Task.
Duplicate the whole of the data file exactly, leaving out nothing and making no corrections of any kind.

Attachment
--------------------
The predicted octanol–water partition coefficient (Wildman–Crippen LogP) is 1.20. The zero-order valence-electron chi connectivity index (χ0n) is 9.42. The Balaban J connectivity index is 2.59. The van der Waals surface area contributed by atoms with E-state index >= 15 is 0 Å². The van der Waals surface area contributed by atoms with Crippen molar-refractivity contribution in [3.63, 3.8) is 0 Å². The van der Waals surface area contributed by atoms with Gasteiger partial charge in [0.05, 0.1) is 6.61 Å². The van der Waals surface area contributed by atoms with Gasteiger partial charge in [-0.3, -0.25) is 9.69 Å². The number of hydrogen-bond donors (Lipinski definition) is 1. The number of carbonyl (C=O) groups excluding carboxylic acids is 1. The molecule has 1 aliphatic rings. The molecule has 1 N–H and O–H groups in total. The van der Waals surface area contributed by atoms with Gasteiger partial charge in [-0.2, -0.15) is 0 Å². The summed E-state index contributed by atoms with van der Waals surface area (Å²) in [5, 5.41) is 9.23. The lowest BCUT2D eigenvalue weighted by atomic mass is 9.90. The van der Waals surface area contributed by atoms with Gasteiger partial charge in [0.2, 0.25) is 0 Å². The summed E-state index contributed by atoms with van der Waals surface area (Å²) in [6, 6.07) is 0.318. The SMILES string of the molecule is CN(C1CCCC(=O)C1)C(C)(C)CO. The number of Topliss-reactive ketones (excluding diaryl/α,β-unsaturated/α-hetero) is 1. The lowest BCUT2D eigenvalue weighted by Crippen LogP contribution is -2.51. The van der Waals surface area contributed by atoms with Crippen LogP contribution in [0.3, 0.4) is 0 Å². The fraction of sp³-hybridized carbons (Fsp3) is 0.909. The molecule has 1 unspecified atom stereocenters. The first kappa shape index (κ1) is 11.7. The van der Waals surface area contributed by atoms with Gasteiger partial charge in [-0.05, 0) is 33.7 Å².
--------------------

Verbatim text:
The predicted octanol–water partition coefficient (Wildman–Crippen LogP) is 1.20. The zero-order valence-electron chi connectivity index (χ0n) is 9.42. The Balaban J connectivity index is 2.59. The van der Waals surface area contributed by atoms with E-state index >= 15 is 0 Å². The van der Waals surface area contributed by atoms with Crippen molar-refractivity contribution in [3.63, 3.8) is 0 Å². The van der Waals surface area contributed by atoms with Gasteiger partial charge in [0.05, 0.1) is 6.61 Å². The van der Waals surface area contributed by atoms with Gasteiger partial charge in [-0.3, -0.25) is 9.69 Å². The number of hydrogen-bond donors (Lipinski definition) is 1. The number of carbonyl (C=O) groups excluding carboxylic acids is 1. The molecule has 1 aliphatic rings. The molecule has 1 N–H and O–H groups in total. The van der Waals surface area contributed by atoms with Gasteiger partial charge in [-0.2, -0.15) is 0 Å². The summed E-state index contributed by atoms with van der Waals surface area (Å²) in [5, 5.41) is 9.23. The lowest BCUT2D eigenvalue weighted by atomic mass is 9.90. The van der Waals surface area contributed by atoms with Gasteiger partial charge in [0.2, 0.25) is 0 Å². The summed E-state index contributed by atoms with van der Waals surface area (Å²) in [6, 6.07) is 0.318. The SMILES string of the molecule is CN(C1CCCC(=O)C1)C(C)(C)CO. The number of Topliss-reactive ketones (excluding diaryl/α,β-unsaturated/α-hetero) is 1. The lowest BCUT2D eigenvalue weighted by Crippen LogP contribution is -2.51. The van der Waals surface area contributed by atoms with Crippen LogP contribution in [0.3, 0.4) is 0 Å². The fraction of sp³-hybridized carbons (Fsp3) is 0.909. The molecule has 1 unspecified atom stereocenters. The first kappa shape index (κ1) is 11.7. The van der Waals surface area contributed by atoms with Gasteiger partial charge in [-0.05, 0) is 33.7 Å².